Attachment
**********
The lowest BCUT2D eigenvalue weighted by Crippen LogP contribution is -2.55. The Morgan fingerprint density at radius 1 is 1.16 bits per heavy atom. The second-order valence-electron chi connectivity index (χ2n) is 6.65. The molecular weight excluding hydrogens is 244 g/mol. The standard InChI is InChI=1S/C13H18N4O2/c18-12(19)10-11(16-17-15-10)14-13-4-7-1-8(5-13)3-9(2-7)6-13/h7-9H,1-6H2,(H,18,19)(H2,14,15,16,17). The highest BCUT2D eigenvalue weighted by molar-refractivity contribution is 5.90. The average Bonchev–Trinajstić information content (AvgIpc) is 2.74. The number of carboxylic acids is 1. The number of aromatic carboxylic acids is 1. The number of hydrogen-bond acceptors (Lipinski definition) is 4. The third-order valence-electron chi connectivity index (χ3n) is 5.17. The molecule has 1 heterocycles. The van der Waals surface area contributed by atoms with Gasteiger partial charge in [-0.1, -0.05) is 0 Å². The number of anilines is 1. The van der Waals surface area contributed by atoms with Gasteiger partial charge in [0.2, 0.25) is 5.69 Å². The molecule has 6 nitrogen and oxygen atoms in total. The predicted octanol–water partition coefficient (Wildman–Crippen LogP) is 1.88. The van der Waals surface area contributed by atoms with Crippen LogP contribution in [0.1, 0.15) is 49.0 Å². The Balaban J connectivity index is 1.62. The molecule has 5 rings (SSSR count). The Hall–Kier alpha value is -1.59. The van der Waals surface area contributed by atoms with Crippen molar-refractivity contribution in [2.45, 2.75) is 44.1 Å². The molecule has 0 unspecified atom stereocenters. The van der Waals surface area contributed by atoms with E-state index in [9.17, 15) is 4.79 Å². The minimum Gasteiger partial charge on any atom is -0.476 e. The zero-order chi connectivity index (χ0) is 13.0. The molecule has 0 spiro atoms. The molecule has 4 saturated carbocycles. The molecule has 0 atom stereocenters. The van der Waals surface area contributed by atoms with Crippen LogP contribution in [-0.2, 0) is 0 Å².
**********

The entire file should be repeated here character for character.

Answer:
The lowest BCUT2D eigenvalue weighted by Crippen LogP contribution is -2.55. The Morgan fingerprint density at radius 1 is 1.16 bits per heavy atom. The second-order valence-electron chi connectivity index (χ2n) is 6.65. The molecular weight excluding hydrogens is 244 g/mol. The standard InChI is InChI=1S/C13H18N4O2/c18-12(19)10-11(16-17-15-10)14-13-4-7-1-8(5-13)3-9(2-7)6-13/h7-9H,1-6H2,(H,18,19)(H2,14,15,16,17). The highest BCUT2D eigenvalue weighted by molar-refractivity contribution is 5.90. The average Bonchev–Trinajstić information content (AvgIpc) is 2.74. The number of carboxylic acids is 1. The number of aromatic carboxylic acids is 1. The number of hydrogen-bond acceptors (Lipinski definition) is 4. The third-order valence-electron chi connectivity index (χ3n) is 5.17. The molecule has 1 heterocycles. The van der Waals surface area contributed by atoms with Gasteiger partial charge in [-0.1, -0.05) is 0 Å². The number of anilines is 1. The van der Waals surface area contributed by atoms with Gasteiger partial charge in [0.2, 0.25) is 5.69 Å². The molecule has 6 nitrogen and oxygen atoms in total. The predicted octanol–water partition coefficient (Wildman–Crippen LogP) is 1.88. The van der Waals surface area contributed by atoms with Crippen LogP contribution in [0.1, 0.15) is 49.0 Å². The Balaban J connectivity index is 1.62. The molecule has 5 rings (SSSR count). The Hall–Kier alpha value is -1.59. The van der Waals surface area contributed by atoms with Crippen molar-refractivity contribution in [2.45, 2.75) is 44.1 Å². The molecule has 0 unspecified atom stereocenters. The van der Waals surface area contributed by atoms with E-state index in [9.17, 15) is 4.79 Å². The minimum Gasteiger partial charge on any atom is -0.476 e. The zero-order chi connectivity index (χ0) is 13.0. The molecule has 0 spiro atoms. The molecule has 4 saturated carbocycles. The molecule has 0 atom stereocenters. The van der Waals surface area contributed by atoms with Crippen LogP contribution in [-0.2, 0) is 0 Å².